For Kirsten Fisher, the world of plants is a world of wonder. But it’s not without danger. Indeed, it’s a world in which herbivores, diseases, weather and machines can and do cause injury and death every day.
What wasn’t understood until about 40 years ago was that plants haven’t been dumb to those dangers. With their own chemical language they warn each other about impending harm and actively defend themselves from it.
“When you cut your grass, that smell is of plants crying for help,” Fisher said, explaining how blades of grass, when clipped – or wounded – release green leaf volatiles into the air. Those GLVs are recognized by neighboring plants, which can then prepare their defenses for an attack. How those plants perceive GLVs fueled three years of her research as a biochemistry/molecular biology student in the South Carolina Honors College. And it brought her the 2023 William A. Mould Senior Thesis Award for her 54-page thesis, “Deciphering Green Leaf Volatile Perception in Plants.”
“Kirsten is the top undergraduate researcher I ever mentored among 57 students, including another Goldwater Fellow, a professor at a research university, and many medical doctors and dentists,” wrote biology professor Johannes Stratmann, Fisher’s thesis director, in his nomination letter for the award. “Her analytical and trouble-shooting skills are highly developed. She comes up with her own ideas for how to improve experiments or how to interpret the results in the context of the overarching project.”
Funded by the family of the late William A. Mould, a beloved cofounder of the SCHC, the thesis award recognizes research most likely to have a broad impact on the student’s field of study. Stratmann attested to that possibility, writing that Fisher’s research “could lead to new strategies for sustainable agriculture.” Her fundamental research with tomato plants could one day be translational as scientists learn to engineer crops that can better withstand a warming climate and fungal or bacterial infections.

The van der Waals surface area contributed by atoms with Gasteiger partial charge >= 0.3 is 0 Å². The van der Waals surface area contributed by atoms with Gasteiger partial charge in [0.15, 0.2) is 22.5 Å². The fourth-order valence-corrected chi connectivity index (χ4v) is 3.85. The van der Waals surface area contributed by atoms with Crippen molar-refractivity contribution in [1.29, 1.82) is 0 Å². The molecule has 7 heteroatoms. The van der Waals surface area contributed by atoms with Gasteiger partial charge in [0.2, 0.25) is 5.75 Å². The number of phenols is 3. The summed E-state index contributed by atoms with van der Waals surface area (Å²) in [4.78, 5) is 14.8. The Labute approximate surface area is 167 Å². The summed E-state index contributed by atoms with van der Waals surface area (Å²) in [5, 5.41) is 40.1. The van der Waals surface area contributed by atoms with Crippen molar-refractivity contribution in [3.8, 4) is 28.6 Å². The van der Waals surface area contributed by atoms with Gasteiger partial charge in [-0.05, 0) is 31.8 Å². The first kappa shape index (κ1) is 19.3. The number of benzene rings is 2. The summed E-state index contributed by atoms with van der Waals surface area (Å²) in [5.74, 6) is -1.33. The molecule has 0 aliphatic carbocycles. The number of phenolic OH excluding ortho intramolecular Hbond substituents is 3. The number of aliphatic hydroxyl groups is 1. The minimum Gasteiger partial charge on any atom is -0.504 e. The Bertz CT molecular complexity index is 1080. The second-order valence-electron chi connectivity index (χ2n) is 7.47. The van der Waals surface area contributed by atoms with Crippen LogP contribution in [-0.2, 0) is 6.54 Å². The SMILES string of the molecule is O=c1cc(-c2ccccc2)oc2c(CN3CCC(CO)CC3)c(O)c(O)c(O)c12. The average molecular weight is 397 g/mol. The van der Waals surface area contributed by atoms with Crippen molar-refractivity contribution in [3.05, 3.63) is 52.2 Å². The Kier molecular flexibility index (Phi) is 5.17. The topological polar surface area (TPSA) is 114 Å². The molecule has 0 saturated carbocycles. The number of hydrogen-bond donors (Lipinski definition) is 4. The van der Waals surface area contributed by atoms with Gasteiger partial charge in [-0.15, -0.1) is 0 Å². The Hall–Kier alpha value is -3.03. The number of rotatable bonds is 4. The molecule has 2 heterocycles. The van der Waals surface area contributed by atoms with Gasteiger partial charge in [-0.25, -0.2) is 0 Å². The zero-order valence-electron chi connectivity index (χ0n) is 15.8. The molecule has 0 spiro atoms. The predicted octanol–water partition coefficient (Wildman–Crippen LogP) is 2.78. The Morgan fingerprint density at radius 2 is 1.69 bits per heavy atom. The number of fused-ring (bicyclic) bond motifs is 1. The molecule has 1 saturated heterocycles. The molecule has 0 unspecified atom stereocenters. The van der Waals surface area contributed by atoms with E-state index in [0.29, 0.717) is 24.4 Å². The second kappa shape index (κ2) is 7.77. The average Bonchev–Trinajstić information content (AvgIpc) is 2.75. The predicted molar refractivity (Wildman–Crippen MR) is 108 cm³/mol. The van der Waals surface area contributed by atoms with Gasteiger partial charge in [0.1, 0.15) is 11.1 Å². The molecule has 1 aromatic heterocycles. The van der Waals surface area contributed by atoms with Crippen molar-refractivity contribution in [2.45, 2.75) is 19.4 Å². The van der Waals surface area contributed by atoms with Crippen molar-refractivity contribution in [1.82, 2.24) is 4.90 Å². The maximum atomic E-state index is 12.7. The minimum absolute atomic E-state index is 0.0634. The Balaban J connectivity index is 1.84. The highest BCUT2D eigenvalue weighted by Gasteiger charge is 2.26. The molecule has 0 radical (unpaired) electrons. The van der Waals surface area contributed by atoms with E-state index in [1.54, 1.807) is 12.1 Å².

“My thesis characterized the early signaling responses induced after GLV perception, and also if there’s a certain motif or portion of the volatile that’s necessary for perception,” Fisher said. “It points to (the fact that) there might be an actual GLV receptor in plants. We’re not entirely sure, but the work of my thesis does help further disentangle the GLV perception mechanism, and that’s really big.”
A Sumter native, Fisher’s curiosity about plants flourished under Hugh Hill, her biology teacher at Wilson Hall. Hill had been a student of Wade T. Batson, the legendary South Carolina botanist and University of South Carolina professor. Class field trips during which plants and flowers were identified and studied became favorite times for Fisher, a National Merit Scholar and Palmetto Fellow who was awarded a Provost Scholarship to attend USC.
Though disrupted by the Covid pandemic, Fisher’s time at USC was anchored by her steady research with Stratmann, which was supported by an NSF-EAGER grant. She was awarded the Goldwater Scholarship in 2022, something she says wouldn’t have happened without the guidance and encouragement of Novella Beskid, the recently retired assistant dean for National Fellowships and Scholar Programs.
Fisher’s next stop is the University of Wisconsin-Madison, where she’ll pursue a Ph.D. on her way to a career as a university research professor. She chose UW because of its reputation for collaboration among departments. Her own research benefited from the cross-disciplinary work she did in Stratmann’s lab with Qian Wang, a professor in the department of chemistry and biochemistry and second reader for her thesis.
“Cross-disciplinary research was a monumental part of my undergraduate research experience. I wouldn’t have done half of what I did without Dr. Stratmann and Dr. Wang. My mentors at UW will have big shoes to fill.”
While she’s not certain about where she’ll land – though she knows she wants to do her post-doctoral research at a Max Planck Institute in Germany – she is certain about what she’ll do.
“I really want to study and understand the biochemical mechanisms that plants use to thrive in diverse environments and harness these mechanisms to make more resilient plants,” she said. “Plants have evolved unique biochemical pathways that produce specialized defense compounds in response to various stressors, and I’m open to studying any of these pathways to gain insight on how to improve a plant’s stress tolerance.”
Meanwhile, she’s working on a second journal article spawned by her research – her first is published under the preprint server bioRxiv – and preparing for a colder climate in graduate school. And she’s tending her own plants, ever curious about their nature and history, and the human connection to their mystifying, little-known universe.
“I think it’s fascinating that for so long people thought plants were just these sessile organisms that sit there and grow and produce flowers, but there’s this whole other world of plants,” she said. “I think there’s a lot we still don’t know.”